Unbundling Trump’s infrastructure plans

Washington, DC is famously divided into two deeply-entrenched camps, but one issue that is widely believed to have bipartisan support is the need to rejuvenate and replace outdated infrastructure across the US.

President Donald Trump’s new administration is reportedly planning to capitalise on this bipartisan support to introduce a comprehensive infrastructure plan in the coming weeks, with an initial focus on 50 high-priority projects and several key bottlenecks that either pose a danger to US citizens or negatively impact American competitiveness. By tackling these projects, the administration would meet some of its key targets through creation of a large number of direct and indirect jobs, and significantly increased American productivity and competitiveness.

While federally-sponsored infrastructure projects often have access to low-cost capital, it is believed as much as 50% of the nearly $2.5 trillion that is considered to be the lowest credible cost of fixing all of America’s critical infrastructure could be sought from the private sector, IJGlobal was told.

The worst of the worst

In assembling the priority infrastructure project list, the goal was to identify projects that represent “the worst of the worst.” A recent report delivered to the White House by the Environmental Protection Agency indicates that there are “at least two dozen Flints out there” in the United States, an adviser to the President indicated in a closed session recently—meaning that people are drinking lead-contaminated water because pipes in these cases are more than 100 years old.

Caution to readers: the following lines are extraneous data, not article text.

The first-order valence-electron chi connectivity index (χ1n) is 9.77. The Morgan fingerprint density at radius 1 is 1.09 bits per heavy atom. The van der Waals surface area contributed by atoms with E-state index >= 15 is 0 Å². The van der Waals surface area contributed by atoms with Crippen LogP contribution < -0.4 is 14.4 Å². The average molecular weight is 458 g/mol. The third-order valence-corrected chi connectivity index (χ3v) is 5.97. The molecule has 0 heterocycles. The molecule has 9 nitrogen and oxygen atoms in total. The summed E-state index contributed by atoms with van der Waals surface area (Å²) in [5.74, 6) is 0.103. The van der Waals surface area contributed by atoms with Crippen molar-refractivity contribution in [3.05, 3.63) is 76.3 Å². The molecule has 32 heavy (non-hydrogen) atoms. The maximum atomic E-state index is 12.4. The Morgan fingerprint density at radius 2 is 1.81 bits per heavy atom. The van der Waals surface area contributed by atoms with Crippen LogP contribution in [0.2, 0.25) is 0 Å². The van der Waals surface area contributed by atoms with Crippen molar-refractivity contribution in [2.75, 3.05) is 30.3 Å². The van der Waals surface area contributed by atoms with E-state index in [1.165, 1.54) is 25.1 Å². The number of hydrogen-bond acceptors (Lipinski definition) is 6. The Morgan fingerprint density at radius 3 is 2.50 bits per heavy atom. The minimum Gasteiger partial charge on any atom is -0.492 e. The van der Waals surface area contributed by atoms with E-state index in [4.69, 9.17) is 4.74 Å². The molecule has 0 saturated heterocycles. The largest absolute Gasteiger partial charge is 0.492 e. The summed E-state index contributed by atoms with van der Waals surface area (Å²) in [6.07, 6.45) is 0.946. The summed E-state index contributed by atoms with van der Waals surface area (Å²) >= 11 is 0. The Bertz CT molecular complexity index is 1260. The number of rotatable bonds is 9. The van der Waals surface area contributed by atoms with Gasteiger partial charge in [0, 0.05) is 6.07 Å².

As such, water infrastructure features prominently on the priority list. Among the largest is the $3 billion Project Clean Lake in Cleveland, calling for construction of seven new water tunnels to provide relief to the city’s antiquated system that becomes overwhelmed by even moderate rainfall, feeding contaminated water into Lake Eerie.

There are also said to be many projects with ticket sizes around $50 million on the table that will be looking to procure private financing and there is talk in the administration of bundling some of these projects to attract larger pools of capital where local stakeholders are open to such arrangements.

The Katrina framework

After New Orleans was devastated by Hurricane Katrina in August 2005, the US Army Corps of Engineers needed to get to work immediately on shoring up the city’s levee system. There was no time to wait around for permitting to take its usual course, so it was decided that work would begin immediately even while the permitting process was ongoing. As a result, the work was tackled in about two and a half years, while permitting is reportedly still under way on certain aspects of those projects to this day.

Already, expedited approvals have been ordered for high-priority projects, and Trump’s administration is also said to be considering this methodology in order to tackle some of the most critical areas where health and safety risks are high. This would in essence allow for certain projects to be pushed forward without having to worry about whether or not the ambitious plan to revamp the environmental review process proves successful.